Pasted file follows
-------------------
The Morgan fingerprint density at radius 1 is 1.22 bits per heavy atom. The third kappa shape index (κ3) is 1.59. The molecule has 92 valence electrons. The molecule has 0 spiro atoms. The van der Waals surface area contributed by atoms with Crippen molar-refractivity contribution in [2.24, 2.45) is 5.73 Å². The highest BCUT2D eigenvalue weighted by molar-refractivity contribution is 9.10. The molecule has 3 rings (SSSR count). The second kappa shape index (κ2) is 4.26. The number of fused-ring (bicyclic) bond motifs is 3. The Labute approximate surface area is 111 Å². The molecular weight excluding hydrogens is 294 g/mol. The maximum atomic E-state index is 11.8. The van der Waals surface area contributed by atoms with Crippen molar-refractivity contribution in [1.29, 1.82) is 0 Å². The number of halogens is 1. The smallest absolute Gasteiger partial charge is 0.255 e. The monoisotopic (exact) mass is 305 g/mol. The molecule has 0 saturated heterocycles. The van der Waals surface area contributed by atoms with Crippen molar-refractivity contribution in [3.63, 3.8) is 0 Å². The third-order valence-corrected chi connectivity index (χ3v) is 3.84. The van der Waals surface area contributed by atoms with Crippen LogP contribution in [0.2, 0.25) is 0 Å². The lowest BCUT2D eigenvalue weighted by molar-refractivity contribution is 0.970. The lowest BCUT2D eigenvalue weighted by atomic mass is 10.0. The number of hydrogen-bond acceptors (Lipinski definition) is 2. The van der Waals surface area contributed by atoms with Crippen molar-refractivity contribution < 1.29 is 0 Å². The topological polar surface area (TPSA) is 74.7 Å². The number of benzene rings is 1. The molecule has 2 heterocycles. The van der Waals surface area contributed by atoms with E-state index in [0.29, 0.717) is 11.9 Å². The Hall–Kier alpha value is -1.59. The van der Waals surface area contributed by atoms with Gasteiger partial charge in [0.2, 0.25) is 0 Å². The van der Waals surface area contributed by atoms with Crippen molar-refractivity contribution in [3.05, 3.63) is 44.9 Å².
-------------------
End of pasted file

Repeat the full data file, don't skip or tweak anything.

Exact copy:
The Morgan fingerprint density at radius 1 is 1.22 bits per heavy atom. The third kappa shape index (κ3) is 1.59. The molecule has 92 valence electrons. The molecule has 0 spiro atoms. The van der Waals surface area contributed by atoms with Crippen molar-refractivity contribution in [2.24, 2.45) is 5.73 Å². The highest BCUT2D eigenvalue weighted by molar-refractivity contribution is 9.10. The molecule has 3 rings (SSSR count). The second kappa shape index (κ2) is 4.26. The number of fused-ring (bicyclic) bond motifs is 3. The Labute approximate surface area is 111 Å². The molecular weight excluding hydrogens is 294 g/mol. The maximum atomic E-state index is 11.8. The van der Waals surface area contributed by atoms with Crippen molar-refractivity contribution in [1.29, 1.82) is 0 Å². The number of halogens is 1. The smallest absolute Gasteiger partial charge is 0.255 e. The monoisotopic (exact) mass is 305 g/mol. The molecule has 0 saturated heterocycles. The van der Waals surface area contributed by atoms with Crippen molar-refractivity contribution in [3.63, 3.8) is 0 Å². The third-order valence-corrected chi connectivity index (χ3v) is 3.84. The van der Waals surface area contributed by atoms with Crippen LogP contribution in [0.2, 0.25) is 0 Å². The lowest BCUT2D eigenvalue weighted by molar-refractivity contribution is 0.970. The lowest BCUT2D eigenvalue weighted by atomic mass is 10.0. The number of hydrogen-bond acceptors (Lipinski definition) is 2. The van der Waals surface area contributed by atoms with Crippen molar-refractivity contribution < 1.29 is 0 Å². The topological polar surface area (TPSA) is 74.7 Å². The number of benzene rings is 1. The molecule has 2 heterocycles. The van der Waals surface area contributed by atoms with E-state index in [0.29, 0.717) is 11.9 Å². The Hall–Kier alpha value is -1.59. The van der Waals surface area contributed by atoms with Gasteiger partial charge in [0.2, 0.25) is 0 Å². The van der Waals surface area contributed by atoms with Crippen molar-refractivity contribution in [3.05, 3.63) is 44.9 Å².